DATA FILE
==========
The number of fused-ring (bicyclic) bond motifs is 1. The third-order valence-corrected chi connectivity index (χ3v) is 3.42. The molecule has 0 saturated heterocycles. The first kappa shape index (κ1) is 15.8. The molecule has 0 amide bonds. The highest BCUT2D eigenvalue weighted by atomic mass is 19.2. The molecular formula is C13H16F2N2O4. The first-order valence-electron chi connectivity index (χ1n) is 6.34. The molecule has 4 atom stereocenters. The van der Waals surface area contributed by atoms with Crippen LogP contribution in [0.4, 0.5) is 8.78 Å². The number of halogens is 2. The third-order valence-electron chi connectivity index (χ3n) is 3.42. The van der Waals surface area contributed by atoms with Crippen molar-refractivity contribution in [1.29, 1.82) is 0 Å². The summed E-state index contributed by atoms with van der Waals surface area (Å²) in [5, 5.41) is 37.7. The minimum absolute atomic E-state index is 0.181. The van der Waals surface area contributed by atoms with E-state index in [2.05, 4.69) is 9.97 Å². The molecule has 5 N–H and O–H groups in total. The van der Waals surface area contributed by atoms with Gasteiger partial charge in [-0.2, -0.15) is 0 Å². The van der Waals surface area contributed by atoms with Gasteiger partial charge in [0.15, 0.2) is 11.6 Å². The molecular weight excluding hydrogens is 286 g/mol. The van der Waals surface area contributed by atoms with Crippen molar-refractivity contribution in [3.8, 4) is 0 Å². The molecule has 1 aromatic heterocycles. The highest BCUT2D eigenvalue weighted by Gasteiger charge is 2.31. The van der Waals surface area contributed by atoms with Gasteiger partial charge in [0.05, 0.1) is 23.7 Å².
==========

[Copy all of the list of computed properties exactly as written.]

The number of fused-ring (bicyclic) bond motifs is 1. The third-order valence-corrected chi connectivity index (χ3v) is 3.42. The molecule has 0 saturated heterocycles. The first kappa shape index (κ1) is 15.8. The molecule has 0 amide bonds. The highest BCUT2D eigenvalue weighted by atomic mass is 19.2. The molecular formula is C13H16F2N2O4. The first-order valence-electron chi connectivity index (χ1n) is 6.34. The molecule has 4 atom stereocenters. The van der Waals surface area contributed by atoms with Crippen LogP contribution in [0.4, 0.5) is 8.78 Å². The number of halogens is 2. The third-order valence-electron chi connectivity index (χ3n) is 3.42. The van der Waals surface area contributed by atoms with Crippen molar-refractivity contribution in [1.29, 1.82) is 0 Å². The summed E-state index contributed by atoms with van der Waals surface area (Å²) in [5, 5.41) is 37.7. The minimum absolute atomic E-state index is 0.181. The van der Waals surface area contributed by atoms with E-state index in [2.05, 4.69) is 9.97 Å². The molecule has 5 N–H and O–H groups in total. The van der Waals surface area contributed by atoms with Gasteiger partial charge in [-0.2, -0.15) is 0 Å². The van der Waals surface area contributed by atoms with Gasteiger partial charge in [0.15, 0.2) is 11.6 Å². The molecular weight excluding hydrogens is 286 g/mol. The van der Waals surface area contributed by atoms with Crippen molar-refractivity contribution in [3.8, 4) is 0 Å². The molecule has 1 aromatic heterocycles. The highest BCUT2D eigenvalue weighted by Gasteiger charge is 2.31. The van der Waals surface area contributed by atoms with Gasteiger partial charge in [0.05, 0.1) is 23.7 Å².